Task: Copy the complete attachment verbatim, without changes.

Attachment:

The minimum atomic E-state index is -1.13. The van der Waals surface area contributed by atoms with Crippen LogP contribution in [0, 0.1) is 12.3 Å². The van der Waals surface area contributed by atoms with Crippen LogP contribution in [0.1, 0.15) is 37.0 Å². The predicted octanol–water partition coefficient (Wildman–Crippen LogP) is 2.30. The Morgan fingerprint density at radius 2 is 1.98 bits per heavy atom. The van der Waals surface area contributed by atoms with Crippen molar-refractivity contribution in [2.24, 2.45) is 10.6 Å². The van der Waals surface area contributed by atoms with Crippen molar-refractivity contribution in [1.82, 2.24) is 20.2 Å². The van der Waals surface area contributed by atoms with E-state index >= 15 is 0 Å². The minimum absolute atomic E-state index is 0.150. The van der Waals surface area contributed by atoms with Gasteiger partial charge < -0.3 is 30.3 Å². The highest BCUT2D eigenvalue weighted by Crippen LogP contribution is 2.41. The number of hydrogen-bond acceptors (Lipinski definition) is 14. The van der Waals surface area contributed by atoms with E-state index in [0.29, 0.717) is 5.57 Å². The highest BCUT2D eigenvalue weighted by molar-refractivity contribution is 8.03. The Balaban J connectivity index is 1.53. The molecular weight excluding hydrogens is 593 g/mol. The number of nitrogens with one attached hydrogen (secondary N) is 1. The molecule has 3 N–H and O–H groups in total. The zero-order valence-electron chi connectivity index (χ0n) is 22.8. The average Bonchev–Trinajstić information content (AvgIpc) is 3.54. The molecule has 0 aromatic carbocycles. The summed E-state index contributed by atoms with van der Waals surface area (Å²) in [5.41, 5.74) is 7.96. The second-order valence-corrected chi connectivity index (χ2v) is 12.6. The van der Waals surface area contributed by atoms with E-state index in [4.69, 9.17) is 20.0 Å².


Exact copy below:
The minimum atomic E-state index is -1.13. The van der Waals surface area contributed by atoms with Crippen LogP contribution in [0, 0.1) is 12.3 Å². The van der Waals surface area contributed by atoms with Crippen LogP contribution in [0.1, 0.15) is 37.0 Å². The predicted octanol–water partition coefficient (Wildman–Crippen LogP) is 2.30. The Morgan fingerprint density at radius 2 is 1.98 bits per heavy atom. The van der Waals surface area contributed by atoms with Crippen molar-refractivity contribution in [2.24, 2.45) is 10.6 Å². The van der Waals surface area contributed by atoms with Crippen molar-refractivity contribution in [1.82, 2.24) is 20.2 Å². The van der Waals surface area contributed by atoms with E-state index >= 15 is 0 Å². The minimum absolute atomic E-state index is 0.150. The van der Waals surface area contributed by atoms with Gasteiger partial charge < -0.3 is 30.3 Å². The highest BCUT2D eigenvalue weighted by Crippen LogP contribution is 2.41. The number of hydrogen-bond acceptors (Lipinski definition) is 14. The van der Waals surface area contributed by atoms with E-state index in [0.29, 0.717) is 5.57 Å². The highest BCUT2D eigenvalue weighted by molar-refractivity contribution is 8.03. The Balaban J connectivity index is 1.53. The molecular weight excluding hydrogens is 593 g/mol. The number of nitrogens with one attached hydrogen (secondary N) is 1. The molecule has 3 N–H and O–H groups in total. The zero-order valence-electron chi connectivity index (χ0n) is 22.8. The average Bonchev–Trinajstić information content (AvgIpc) is 3.54. The molecule has 0 aromatic carbocycles. The summed E-state index contributed by atoms with van der Waals surface area (Å²) in [5.41, 5.74) is 7.96. The second-order valence-corrected chi connectivity index (χ2v) is 12.6. The van der Waals surface area contributed by atoms with E-state index in [4.69, 9.17) is 20.0 Å².